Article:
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Audio-Visual Coverage of Courts A Comparative Analysis

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ISBN-10: 0521875277

ISBN-13: 9780521875271

Edition: 2008

Authors: Daniel Stepniak

List price: $144.00
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Description:

Audio-Visual Coverage of Courts is the first book to present a comprehensive comparative study of the cameras in courts experiences of the United Kingdom, United States, Canada, Australia and New Zealand. Researched and written by an internationally recognised expert, it is exhaustive in its identification and analysis of relevant law, key developments, experiences and studies. In so doing it provides unprecedented coverage of the substantial and informative but previously largely unpublished experiences of courts outside of the United States. The book's main strength lies in the author's harnessing of his analysis of common law courts' regulation of audio visual reporting to propose a theoretical framework and proven action plan for the attainment of the potential benefits of audio visual coverage.
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Book details

List price: $144.00
Copyright year: 2008
Publisher: Cambridge University Press
Publication date: 2/21/2008
Binding: Hardcover
Pages: 528
Size: 6.25" wide x 9.00" long x 1.50" tall
Weight: 2.134
Language: English

Daniel Stepniak teaches law at the University of Western Australia.

Table of Legislation
Table of Cases
List of Abbreviations
Introduction
An overview of the history of the debate
Current issues of the debate
The key arguments
Structure
Scope and terminology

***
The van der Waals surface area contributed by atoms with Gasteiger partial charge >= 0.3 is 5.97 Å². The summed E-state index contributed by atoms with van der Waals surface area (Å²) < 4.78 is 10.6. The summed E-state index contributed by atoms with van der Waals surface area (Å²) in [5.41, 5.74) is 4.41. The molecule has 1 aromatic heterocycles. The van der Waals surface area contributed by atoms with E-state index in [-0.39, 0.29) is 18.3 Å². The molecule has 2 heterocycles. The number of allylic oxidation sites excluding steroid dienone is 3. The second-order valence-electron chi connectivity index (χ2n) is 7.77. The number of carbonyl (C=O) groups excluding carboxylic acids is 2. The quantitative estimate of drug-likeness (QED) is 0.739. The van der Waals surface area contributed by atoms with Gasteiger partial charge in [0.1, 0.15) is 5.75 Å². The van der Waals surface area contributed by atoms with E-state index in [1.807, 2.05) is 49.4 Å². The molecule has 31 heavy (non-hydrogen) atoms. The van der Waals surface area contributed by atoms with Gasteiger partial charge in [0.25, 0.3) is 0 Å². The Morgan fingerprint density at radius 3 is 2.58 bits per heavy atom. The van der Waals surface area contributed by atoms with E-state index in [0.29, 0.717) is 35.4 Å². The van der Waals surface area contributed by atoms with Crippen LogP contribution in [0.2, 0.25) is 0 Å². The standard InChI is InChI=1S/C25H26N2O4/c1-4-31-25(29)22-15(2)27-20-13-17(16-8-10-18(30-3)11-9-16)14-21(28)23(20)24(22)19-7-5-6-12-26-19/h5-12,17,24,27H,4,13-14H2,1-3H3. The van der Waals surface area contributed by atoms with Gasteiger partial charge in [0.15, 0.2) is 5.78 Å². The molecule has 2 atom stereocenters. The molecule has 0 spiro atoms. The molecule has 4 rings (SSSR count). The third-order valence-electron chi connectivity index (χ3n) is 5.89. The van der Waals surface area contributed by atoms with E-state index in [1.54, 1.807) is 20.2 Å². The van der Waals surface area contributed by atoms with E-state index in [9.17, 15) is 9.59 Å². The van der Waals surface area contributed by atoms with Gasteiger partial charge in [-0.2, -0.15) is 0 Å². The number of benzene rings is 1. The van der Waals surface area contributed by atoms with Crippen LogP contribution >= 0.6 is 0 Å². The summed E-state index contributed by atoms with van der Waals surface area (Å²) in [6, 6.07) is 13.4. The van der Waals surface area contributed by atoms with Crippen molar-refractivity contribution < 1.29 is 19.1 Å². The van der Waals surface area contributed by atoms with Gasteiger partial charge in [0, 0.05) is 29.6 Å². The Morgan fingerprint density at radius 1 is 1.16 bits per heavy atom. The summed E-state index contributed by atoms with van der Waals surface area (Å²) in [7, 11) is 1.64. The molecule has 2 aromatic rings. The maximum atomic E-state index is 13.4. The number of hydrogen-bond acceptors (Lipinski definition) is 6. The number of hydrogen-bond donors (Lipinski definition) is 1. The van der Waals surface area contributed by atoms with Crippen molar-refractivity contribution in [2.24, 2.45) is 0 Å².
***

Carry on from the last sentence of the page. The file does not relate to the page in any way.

United Kingdom
Introduction
The Caplan Report
Towards greater openness of justice
Broadcast of parliamentary proceedings
First broadcasts of judicial proceedings
Relaxation of the Scottish common law prohibition
Impact of the broadcast of overseas trials
House of Lords broadcasts
The Lockerbie trial and appeal
Televised public inquiries
Implications of recent rulings for current restrictions and statutory prohibitions
Impact of the Human Rights Act 1998 on rights and UK judges
Pilot recording of appeal proceedings and public consultation
Conclusion
Key American experiences
Introduction
Early concerns regarding court reporting
Televising as a constitutional right
Experiences of state jurisdictions
Streaming or webcasting of state courts
Experiences of US federal courts
Conclusion
Canada
Introduction
Appeal courts
Coverage of trial proceedings
Rights
General implications and issues
Australia
Introduction
Restrictions on courtroom broadcasting
Features distinguishing Australia's experiences
Early experiences of Australian courts
Specific experiences of Australian courts
Quasi-judicial and parliamentary experiences with televising
What do Australian experiences with televising reveal?
New Zealand
Introduction
Decision to undertake an experiment
The Pilot Programme
Evaluation
Recent studies
Post-Pilot Programme developments
Conclusion
Comparative analysis of findings and conclusions
Introduction
Evidence as to effects
Determinative factors
Conclusion
Appendices
Persons Consulted
Guidelines for Electronic Coverage of Judicial Proceedings, Western Australian Courts (1996)
Bibliography
Index